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Your second hypothetical situation

post #1 of 7
Thread Starter 
Thank you for responding so actively to the first hypothetical situation.

This next situation is not one that occurs during labor or birth but rather during pregnancy. I am particularly interested in this situation because I had this happen to me. (BTW, please feel free to continue to post in the first thread...)

Hypothetical #2: TRANSVERSE BABY AT 36 WEEKS

Gina is 36 weeks pregnant with her first baby. She has been seeing you since week 20 and so far nothing complicated has happened during her pregnancy. She is 18 and unmarried, although she and her partner are engaged and living together. They have opted to have a home birth.

At her 36 week appointment, you discover that Gina’s baby has not turned head down, and is in fact lying transverse. She seems to be carrying ‘big’ and you suspect that there could be enough room for the baby to turn, but you feel that s/he may need some help. What do you do?
post #2 of 7
Chances are, with stronger Braxton-Hicks contractions in this last month, the baby will turn on its own. After all, that's one of the reasons for the stronger BH contx - to "smooth" baby into better positions.

I had a client who had a history of preterm birth with her first, and with her 2nd, the baby was transverse until 38 weeks. I think it was helping to keep her sane - and staying off the cervix. Perhaps there would be some emotional concerns that the mother has that the baby is protecting her from...?

Anyway, positions help - like no bending at the waist, knees lower or at the same level as the hips. Some moxabustion, chiropractic, or even homeopathic Pulsatilla wouldn't hurt anything.

Only if we got to 38 weeks or so with no success in other methods would I look into an external version. A nice full body massage before, then some valerain root to help relax abdominal muscles, then gently nudge baby while an assist listened to heart tones throughout.
post #3 of 7
I would have her do the exercises, and also write a letter to her baby, uterus, or pelvis. If that did not work then the version.

Also, I have a question: I understand the risk of letting a transverse baby lie that way until labor starts is that it can lead to prolapsed cord when the water breaks, since there will be no part (head or butt) lodged in the pelvis. Is that true? Also, couldn't the mom just be allowed to labor anyway (perhaps in hospital) and then only operate if the cord prolapses?
post #4 of 7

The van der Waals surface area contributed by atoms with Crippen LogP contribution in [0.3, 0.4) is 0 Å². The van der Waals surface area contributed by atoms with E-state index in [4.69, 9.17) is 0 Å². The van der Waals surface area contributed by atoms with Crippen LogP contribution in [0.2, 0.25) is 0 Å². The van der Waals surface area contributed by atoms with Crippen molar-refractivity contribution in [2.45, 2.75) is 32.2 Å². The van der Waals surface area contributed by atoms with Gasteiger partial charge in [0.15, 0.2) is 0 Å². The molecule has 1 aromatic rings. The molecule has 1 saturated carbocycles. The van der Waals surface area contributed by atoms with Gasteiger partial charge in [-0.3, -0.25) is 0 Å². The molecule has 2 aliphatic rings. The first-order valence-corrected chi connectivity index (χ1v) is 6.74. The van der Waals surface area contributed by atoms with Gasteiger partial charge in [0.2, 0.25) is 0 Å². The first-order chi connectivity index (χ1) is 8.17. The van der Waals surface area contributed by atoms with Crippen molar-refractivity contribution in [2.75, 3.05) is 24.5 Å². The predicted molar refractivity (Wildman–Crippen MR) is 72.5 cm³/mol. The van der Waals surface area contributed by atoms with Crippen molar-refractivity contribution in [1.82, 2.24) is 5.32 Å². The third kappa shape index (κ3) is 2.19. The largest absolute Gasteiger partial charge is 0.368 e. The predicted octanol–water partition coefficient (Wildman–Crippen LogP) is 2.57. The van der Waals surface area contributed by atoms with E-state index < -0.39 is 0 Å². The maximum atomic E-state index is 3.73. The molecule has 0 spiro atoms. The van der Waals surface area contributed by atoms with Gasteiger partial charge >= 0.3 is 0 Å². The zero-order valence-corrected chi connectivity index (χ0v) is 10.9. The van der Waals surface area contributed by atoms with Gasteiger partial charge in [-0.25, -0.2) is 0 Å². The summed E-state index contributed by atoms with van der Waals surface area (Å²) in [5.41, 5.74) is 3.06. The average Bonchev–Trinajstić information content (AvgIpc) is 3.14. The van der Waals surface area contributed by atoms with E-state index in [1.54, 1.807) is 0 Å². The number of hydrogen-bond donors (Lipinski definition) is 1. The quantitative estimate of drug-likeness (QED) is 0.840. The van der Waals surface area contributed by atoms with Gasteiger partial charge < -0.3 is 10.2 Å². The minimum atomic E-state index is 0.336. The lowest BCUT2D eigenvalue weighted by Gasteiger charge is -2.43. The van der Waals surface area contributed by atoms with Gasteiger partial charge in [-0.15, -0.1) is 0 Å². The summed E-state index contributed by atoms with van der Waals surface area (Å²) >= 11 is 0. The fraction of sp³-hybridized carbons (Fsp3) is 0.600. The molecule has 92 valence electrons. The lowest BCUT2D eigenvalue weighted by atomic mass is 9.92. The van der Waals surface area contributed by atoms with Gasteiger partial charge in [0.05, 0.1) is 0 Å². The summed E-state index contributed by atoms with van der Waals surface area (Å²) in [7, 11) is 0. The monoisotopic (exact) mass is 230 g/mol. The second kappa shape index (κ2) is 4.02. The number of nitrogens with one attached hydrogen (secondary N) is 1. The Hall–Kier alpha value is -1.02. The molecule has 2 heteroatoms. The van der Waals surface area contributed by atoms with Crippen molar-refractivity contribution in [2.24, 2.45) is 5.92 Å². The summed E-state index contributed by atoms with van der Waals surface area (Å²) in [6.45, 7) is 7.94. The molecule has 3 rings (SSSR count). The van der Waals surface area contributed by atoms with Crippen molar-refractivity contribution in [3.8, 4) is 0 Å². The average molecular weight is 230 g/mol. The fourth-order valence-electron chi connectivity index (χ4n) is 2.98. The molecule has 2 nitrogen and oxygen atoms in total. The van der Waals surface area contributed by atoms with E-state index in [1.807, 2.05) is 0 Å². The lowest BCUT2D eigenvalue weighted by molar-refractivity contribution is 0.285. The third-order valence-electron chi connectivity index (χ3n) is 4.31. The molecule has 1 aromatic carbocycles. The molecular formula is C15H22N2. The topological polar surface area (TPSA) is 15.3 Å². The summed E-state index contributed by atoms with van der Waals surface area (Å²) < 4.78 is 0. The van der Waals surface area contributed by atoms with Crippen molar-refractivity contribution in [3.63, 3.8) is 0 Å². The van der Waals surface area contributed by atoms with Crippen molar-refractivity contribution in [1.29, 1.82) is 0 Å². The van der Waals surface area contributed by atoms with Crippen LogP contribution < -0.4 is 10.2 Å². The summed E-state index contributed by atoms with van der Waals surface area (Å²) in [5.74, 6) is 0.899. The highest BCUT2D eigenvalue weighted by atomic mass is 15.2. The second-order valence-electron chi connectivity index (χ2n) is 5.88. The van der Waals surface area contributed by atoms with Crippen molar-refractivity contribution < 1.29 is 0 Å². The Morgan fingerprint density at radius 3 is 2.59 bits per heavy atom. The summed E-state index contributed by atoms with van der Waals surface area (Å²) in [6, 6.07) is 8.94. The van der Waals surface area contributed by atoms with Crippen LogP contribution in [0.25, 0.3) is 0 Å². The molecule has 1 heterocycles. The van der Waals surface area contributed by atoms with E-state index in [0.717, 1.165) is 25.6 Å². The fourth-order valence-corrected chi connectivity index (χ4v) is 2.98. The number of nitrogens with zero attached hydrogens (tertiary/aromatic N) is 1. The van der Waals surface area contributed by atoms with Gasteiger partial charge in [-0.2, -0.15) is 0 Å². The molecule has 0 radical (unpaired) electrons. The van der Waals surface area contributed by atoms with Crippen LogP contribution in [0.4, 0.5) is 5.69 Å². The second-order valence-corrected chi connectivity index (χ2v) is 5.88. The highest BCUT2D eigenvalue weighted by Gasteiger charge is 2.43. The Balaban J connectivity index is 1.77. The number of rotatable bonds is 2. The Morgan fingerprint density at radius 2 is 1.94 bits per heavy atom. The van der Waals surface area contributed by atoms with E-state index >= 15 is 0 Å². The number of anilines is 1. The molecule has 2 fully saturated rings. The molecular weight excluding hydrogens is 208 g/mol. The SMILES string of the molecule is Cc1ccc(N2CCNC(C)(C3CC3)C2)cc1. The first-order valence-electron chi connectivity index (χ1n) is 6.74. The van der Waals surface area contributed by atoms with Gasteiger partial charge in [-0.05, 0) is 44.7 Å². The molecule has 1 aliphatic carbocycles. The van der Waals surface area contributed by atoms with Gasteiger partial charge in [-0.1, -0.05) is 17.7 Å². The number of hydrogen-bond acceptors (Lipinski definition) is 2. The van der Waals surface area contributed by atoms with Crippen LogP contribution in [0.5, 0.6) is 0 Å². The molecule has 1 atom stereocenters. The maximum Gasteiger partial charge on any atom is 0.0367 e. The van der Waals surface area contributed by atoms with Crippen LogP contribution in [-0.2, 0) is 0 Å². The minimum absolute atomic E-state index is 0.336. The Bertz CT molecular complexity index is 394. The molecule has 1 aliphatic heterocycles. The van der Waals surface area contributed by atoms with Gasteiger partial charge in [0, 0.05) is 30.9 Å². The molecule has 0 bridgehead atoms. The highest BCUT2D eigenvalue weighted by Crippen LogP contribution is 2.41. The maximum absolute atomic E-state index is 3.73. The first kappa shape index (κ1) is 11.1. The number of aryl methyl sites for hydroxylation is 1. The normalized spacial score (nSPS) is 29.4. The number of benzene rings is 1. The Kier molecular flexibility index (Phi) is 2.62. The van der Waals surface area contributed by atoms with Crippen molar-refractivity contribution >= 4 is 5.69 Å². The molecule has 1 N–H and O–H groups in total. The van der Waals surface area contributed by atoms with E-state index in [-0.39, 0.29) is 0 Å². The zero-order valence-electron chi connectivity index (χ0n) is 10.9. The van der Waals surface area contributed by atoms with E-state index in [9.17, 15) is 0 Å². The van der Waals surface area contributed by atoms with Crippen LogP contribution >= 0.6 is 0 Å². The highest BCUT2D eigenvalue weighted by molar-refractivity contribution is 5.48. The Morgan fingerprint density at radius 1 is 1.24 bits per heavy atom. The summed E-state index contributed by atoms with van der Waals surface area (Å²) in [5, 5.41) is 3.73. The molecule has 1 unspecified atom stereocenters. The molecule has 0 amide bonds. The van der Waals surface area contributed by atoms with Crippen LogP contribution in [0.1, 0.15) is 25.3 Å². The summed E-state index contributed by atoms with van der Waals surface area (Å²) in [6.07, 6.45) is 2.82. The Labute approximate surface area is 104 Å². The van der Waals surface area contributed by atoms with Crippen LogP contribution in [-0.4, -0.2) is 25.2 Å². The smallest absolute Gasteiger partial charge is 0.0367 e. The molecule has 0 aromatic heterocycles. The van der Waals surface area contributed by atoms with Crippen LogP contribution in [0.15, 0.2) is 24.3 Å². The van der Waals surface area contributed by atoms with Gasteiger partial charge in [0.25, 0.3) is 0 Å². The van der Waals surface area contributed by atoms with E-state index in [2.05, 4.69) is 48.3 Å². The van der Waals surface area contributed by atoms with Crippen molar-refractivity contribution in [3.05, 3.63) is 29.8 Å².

the booklet 'optimal foetal positioning'
has some specific ways of binding and positioning, I believe I might suggest, as I am learning here ,I would suggest to mom and midwife,
massage and acupuncture also~
post #5 of 7
Thread Starter 
You know, I wish that I was given some of your guys advice! I had a rather nasty experience! I was first sent for accupuncture which didnt work, then I had to go for an ECV (on my 18th birthday... ) and the doctor was a real !
She didnt even greet me before she started poking and prodding. I had to ask what she was doing and why...

It was at a Government Hospital (which in South Africa are under-equpped, under-staffed and most of all unmotivated... sad but true) and I felt so sorry for the other moms around me...

There were mothers who had just had their babies in the same room as me! I felt so awful for 'intruding' on theire sacred space!

It was a really experience for me... I wish I had known there was some other things I could have tried...

Thanks for the input guys!!!
post #6 of 7
I know it is not advisable to wait for labor but my mom had two experiences that make me think it's never too late. Her first baby was breech before they where doing C-sec for them and turned at almost complete dialation to vertex presentation then they put my mom out for the delivery. And me her 8th baby I was transverse presenting with a shoulder they let her labor for 24 hours after which I turned to vertex. So I wouldn't give up on a lady if nothing worked I would still hope for a trial of labor closely watched of course.
post #7 of 7
I read that it takes an hour to prepare a woman for an emergency c/s. In my case, it takes less than 5 minutes to drive to the hospital. I would feel comfortable staying home and just seeing what happened, then transporting only if a serious emergency happened.
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